We use cookies and other similar technologies (Cookies) to enhance your experience and to provide you with relevant content and ads. By using our website, you are agreeing to the use of Cookies. You can change your settings at any time. Cookie Policy.

Tech for Tomorrow

Doug Mow

Blockbuster failure - Was it lack of BPM agility?

Vote 0 Votes

With last week's news of Blockbuster declaring Chapter 11, let's take a moment to reflect on the agility of corporate dinosaurs. At one time, Blockbuster Video had it all. The company dominated the video rental market at a time when VHS rental threatened to destroy the movie business. Movie producers and premium content developers feared that the video rental business would gut their theater-based business. Imagine that, VHS was the new technology threat.

Blockbuster not only had the biggest name in the business, it had the largest footprint. More important, it helped define the release window for VHS movies and owned the "supply chain" relationships with producers and distributors of premium content, the most critical element of entertainment distribution. Movie companies, producers and actors trusted Blockbuster's ability to accurately account for rental revenues so that royalties could be paid accordingly, no easy feat.

In the late 90's Blockbuster was the darling of the industry. They were courted by high tech companies to help usher in a new era of video entertainment consumption - video on demand. On July 20, 2000 Blockbuster issued a press release (with the ill-fated Enron) heralding their video on demand partnership. That announcement sent shock waves through the industry. This was a time when cable modem and DSL were not pervasive and most households were connected via 33k modem. The "future is here" impact on the market was significant - this Forbes article was riddled with the hyperbole of the era. At the time, Reed Hastings' Netflix start up was struggling to get traction.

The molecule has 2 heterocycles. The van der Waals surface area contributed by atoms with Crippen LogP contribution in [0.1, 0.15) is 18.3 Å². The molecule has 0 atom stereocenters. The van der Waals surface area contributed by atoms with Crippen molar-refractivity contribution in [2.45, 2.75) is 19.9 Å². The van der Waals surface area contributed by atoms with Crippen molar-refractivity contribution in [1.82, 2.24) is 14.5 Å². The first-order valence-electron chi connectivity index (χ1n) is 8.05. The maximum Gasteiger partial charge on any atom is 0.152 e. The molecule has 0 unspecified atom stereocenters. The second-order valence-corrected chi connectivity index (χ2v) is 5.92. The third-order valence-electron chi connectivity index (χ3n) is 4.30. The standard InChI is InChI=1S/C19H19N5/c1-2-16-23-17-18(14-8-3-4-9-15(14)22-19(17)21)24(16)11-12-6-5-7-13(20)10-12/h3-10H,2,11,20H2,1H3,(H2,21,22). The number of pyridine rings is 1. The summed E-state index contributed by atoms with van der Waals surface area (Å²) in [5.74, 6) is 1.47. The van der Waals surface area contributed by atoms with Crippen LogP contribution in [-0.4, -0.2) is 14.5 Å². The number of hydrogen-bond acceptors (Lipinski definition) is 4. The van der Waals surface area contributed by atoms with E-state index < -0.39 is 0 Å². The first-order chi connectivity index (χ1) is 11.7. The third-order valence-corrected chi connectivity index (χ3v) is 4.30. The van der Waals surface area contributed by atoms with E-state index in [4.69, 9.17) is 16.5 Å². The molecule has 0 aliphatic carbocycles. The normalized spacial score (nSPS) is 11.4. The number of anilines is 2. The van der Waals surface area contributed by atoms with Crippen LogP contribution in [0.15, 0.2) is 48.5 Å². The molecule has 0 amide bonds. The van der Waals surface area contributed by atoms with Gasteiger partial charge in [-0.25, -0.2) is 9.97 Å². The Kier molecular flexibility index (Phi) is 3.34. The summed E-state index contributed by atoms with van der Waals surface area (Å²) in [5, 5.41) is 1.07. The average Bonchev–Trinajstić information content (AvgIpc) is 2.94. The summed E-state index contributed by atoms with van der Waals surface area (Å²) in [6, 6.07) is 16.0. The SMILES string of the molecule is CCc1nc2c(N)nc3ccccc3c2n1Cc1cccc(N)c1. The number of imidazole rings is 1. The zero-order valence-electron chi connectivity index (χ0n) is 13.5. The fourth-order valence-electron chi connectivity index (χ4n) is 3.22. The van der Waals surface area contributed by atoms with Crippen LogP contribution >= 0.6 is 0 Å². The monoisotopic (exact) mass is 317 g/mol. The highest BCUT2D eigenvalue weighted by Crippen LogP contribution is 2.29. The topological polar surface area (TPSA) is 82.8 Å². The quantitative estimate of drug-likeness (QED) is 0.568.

From annual revenues of $4.5 billion at the time, Blockbuster is now bankrupt under a mountain of debt. As I mentioned in a prior post, there are no more video rental retail stores in my town (the last one closed down this summer). Netflix is now a dominant player and a low tech operation by McDonald's (Redbox) is in most grocery stores renting DVD's for two dollars per day. In December of 2009 there were 22,000 Redboxes in operation.

So what was it, lack of operational real time BI? Did they really need a dashboard to figure out that VHS and DVD rental would decline in the face of video on demand? Would flexible BPM support help them adapt their offerings to broadband delivered entertainment? Was it a stubborn business model with executives that refused to acknowledge a trend or lack of business agility that prevented them from offering new products and services? Or maybe they should conducted market research and asked their kids if they wanted a VCR, Blu Ray player or new iPod for Christmas.

Unfortunately, this scenario is all too familiar. Companies cling to one business model 'til death do them part. Is it IT's fault that the companies cannot shift? Have you ever sat in a meeting and had to represent IT by saying "we can't offer that product/service because our systems can't support it?" I have been a business executive on the receiving end of that message.

Technology moves so rapidly that platforms and systems reach "end of life" status all too quickly. When that happens, does IT evaluate all possible alternatives to develop new, innovative and flexible systems to enable change? Today's technologies offer so much promise why not take the opportunity to take advantage of all they have to offer. Who is the Chief Innovation Officer to push for the future?

Last week I met with two very interesting, old line companies, a bank and a transportation infrastructure company. I was fascinated by the innovative applications they were developing to support their century old businesses. They didn't seem destined for extinction despite their old line industries (more on this in my next post).

So, is that the key to avoiding obsolescence? How does your company intend to avoid dinosaur like extinction?

Doug Mow blogs from a business executive's perspective about IT trends, tech news and life in the trenches of an Enterprise 2.0 transformation.

Doug Mow

#CMO of Courion Corporation responsible for all branding, communications, messaging, online and offline marketing. Courion is the leading provider of access management tools that provide maximum access to corporate IT assets with minimal risk.

Recently Commented On

Monthly Archives